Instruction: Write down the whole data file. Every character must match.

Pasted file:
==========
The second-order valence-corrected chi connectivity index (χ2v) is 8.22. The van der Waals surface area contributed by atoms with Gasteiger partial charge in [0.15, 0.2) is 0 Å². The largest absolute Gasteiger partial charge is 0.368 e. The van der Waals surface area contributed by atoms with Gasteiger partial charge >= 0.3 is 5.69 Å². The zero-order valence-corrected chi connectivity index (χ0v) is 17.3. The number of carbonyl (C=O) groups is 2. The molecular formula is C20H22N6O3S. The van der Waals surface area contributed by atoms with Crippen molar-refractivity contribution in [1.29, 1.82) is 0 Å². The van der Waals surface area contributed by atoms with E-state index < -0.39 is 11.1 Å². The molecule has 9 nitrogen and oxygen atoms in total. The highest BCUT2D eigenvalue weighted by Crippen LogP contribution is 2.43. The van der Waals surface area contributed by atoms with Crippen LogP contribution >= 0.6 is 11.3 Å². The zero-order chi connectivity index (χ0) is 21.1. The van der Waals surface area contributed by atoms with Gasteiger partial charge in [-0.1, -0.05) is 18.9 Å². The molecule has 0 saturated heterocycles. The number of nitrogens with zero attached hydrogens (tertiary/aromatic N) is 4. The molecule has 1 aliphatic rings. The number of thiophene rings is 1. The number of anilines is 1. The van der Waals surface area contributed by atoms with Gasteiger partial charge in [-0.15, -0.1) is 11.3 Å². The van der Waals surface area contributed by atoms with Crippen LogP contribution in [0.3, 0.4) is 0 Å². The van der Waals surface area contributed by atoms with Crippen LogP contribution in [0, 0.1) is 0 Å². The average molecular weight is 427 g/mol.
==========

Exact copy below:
The second-order valence-corrected chi connectivity index (χ2v) is 8.22. The van der Waals surface area contributed by atoms with Gasteiger partial charge in [0.15, 0.2) is 0 Å². The largest absolute Gasteiger partial charge is 0.368 e. The van der Waals surface area contributed by atoms with Gasteiger partial charge >= 0.3 is 5.69 Å². The zero-order valence-corrected chi connectivity index (χ0v) is 17.3. The number of carbonyl (C=O) groups is 2. The molecular formula is C20H22N6O3S. The van der Waals surface area contributed by atoms with Crippen molar-refractivity contribution in [1.29, 1.82) is 0 Å². The van der Waals surface area contributed by atoms with E-state index < -0.39 is 11.1 Å². The molecule has 9 nitrogen and oxygen atoms in total. The highest BCUT2D eigenvalue weighted by Crippen LogP contribution is 2.43. The van der Waals surface area contributed by atoms with Crippen LogP contribution >= 0.6 is 11.3 Å². The zero-order chi connectivity index (χ0) is 21.1. The van der Waals surface area contributed by atoms with Gasteiger partial charge in [-0.1, -0.05) is 18.9 Å². The molecule has 0 saturated heterocycles. The number of nitrogens with zero attached hydrogens (tertiary/aromatic N) is 4. The molecule has 1 aliphatic rings. The number of thiophene rings is 1. The number of anilines is 1. The van der Waals surface area contributed by atoms with Gasteiger partial charge in [-0.15, -0.1) is 11.3 Å². The van der Waals surface area contributed by atoms with Crippen LogP contribution in [0.3, 0.4) is 0 Å². The van der Waals surface area contributed by atoms with Crippen LogP contribution in [0, 0.1) is 0 Å². The average molecular weight is 427 g/mol.